What is your non-profit organization’s superpower?
When I was a child, I loved watching cartoons. I was especially a fan of cartoons that featured superheros such as Spiderman, Superman, Batman, etc. I oftentimes found myself daydreaming about having a superpower and what kind of good things I could accomplish with such a power. Yesterday, I went to lunch with an old friend, which got me thinking again about the concept of superpowers and how that idea might apply to your non-profit organization.
So, there I was enjoying a wonderful lunch with someone who used to do lots of volunteering for the annual Duck Race fundraising event my former non-profit employer used to run. While it has been 10 years since I worked for that organization and they abandon the duck race approximately five years ago, I’ve maintained a strong relationship with this individual. We’ve been through good times and bad times together.
At some point in the middle of lunch, he pulled out a folder of information and dropped the hammer. He now sits on the board of directors for my former employer, and he agreed to be the chairperson for this year’s annual campaign. He asked if I would consider volunteering and working a few pledge cards.
My first thought was . . . “Uh-oh! I can’t say no to my friend. We’ve been there for each other and that is something for which I am grateful and value.”
My second thought was . . . “Damn, he’s good! He’s obviously been a good listener throughout the years because he was making the perfect ask. I really can’t say NO.”
My third thought was . . . “There is something here that needs to be blogged about.” 🙂
As I sat at my desk this morning thinking through how to tell this story, it dawned on me that “The Power of Relationships” is really every non-profit organization’s “superpower.”
Of course, the real question is whether or not you’ve learned how to unlock and use your superpower? If you are interested in exploring this question, I suggest you ask yourself the following questions:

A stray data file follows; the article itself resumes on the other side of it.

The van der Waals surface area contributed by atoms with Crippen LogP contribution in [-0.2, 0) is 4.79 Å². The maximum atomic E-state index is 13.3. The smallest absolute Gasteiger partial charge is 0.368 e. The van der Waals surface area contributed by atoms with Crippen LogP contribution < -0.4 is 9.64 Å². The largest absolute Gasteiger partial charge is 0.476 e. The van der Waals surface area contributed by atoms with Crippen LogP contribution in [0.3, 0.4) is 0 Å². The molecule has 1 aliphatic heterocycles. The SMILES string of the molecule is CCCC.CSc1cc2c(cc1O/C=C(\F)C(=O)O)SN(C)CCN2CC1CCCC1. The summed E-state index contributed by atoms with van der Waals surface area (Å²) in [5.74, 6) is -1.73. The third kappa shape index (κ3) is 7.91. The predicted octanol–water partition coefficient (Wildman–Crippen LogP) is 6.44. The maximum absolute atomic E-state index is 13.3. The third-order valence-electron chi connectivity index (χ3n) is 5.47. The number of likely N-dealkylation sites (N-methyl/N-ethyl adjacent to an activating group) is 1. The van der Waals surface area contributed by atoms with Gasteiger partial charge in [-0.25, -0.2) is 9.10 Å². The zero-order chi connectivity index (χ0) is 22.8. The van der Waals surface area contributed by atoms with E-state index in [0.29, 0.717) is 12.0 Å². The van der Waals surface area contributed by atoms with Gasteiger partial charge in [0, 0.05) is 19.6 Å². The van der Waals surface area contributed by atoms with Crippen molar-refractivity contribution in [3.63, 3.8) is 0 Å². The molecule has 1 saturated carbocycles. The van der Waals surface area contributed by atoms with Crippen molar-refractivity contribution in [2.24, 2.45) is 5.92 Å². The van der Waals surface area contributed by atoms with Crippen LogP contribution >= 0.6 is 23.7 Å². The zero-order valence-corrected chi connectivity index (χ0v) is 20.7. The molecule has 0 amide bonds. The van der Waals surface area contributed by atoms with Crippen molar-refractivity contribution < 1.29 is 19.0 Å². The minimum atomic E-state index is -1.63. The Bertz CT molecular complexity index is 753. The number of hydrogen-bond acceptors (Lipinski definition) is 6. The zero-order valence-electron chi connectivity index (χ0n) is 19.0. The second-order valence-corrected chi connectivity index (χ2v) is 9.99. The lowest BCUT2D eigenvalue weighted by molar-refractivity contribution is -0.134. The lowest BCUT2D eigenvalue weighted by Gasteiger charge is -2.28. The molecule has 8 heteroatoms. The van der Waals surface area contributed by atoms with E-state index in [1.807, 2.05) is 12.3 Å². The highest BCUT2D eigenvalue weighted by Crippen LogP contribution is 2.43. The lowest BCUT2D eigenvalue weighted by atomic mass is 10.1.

- When looking for volunteers to do something, do you find yourself asking for someone to volunteer in a group setting like a board or committee meeting?
- When facilitating a prospect assignment exercise for your annual campaign (or any number of other fundraising activities), do you let people pick their own pledge card?
- When brainstorming prospective new board members, do you ask your board development committee (or your board members) to identify people who they know who might be interested?
If you’ve answered YES to any of these questions, then you might still be struggling to unlock your organization’s superpower.
The first bullet point speaks to how you recruit people to serve as committee chairs, event volunteers and annual campaign workers.
If you simply ask for a volunteer from a group, there is no guarantee the “right person” is going to put their hand in the air. The truth is that the person who steps forward might not possess the right skills to get the job done. Moreover, they may not have the right relationships with others who they will need to call upon to ensure success.
If you want to unlock your superpower talent, then focus on:
- identifying the necessary skill sets necessary for success
- identifying the type of relationships your leader/chairperson needs to possess for success (also look at their social network for relationships they may have with specific people)
- developing written job descriptions for every volunteer opportunity and using this tool in the recruitment process
- investing time in developing a prospect list for each volunteer position you need to recruit
The second bullet point speaks to how you assign donor prospects to volunteer solicitors.
If you simply spread pledge cards out on a table and ask people to choose whomever they wish, then you are leaving much to chance. Additionally, you can’t guarantee that the person with the “right relationship” will get the assignment.
If you want to appropriately use your superpower talent, then consider:
- distributing a list of donor prospects to your volunteer solicitors in advance of your kickoff meeting
- ask each solicitor to identify twice as many prospects who they’d feel comfortable asking for a pledge/contribution (e.g. if everyone is being asked to solicit five prospects, then ask them to identify 10 prospects with whom they have relationships)
- review everyone’s submissions and assign prospects based on your knowledge of who has the best relationships with your donor prospects
- come to the kickoff meeting with solicitation materials and packets ready to distribute to specific volunteers
The final bullet point speaks to how you strategically put the right people with the right skill sets and relationships around your boardroom table.
Simply asking for suggestions is akin to asking for warm bodies, which is not what you need more of in your boardroom.
Those who invest time in completing a “gap assessment” and developing prospect lists based on those gaps are significantly more effective in growing their organizational capacity. I especially like it when the gap assessment takes into consideration your board’s ability to access specific social circles in your community.
Have you figured out how to tap into “The Power of Relationships?” If so, please share an example in the comment box below. We don’t have to reinvent the wheel because we can all learn from each other.
Here’s to your health!
Founder & President, The Healthy Non-Profit LLC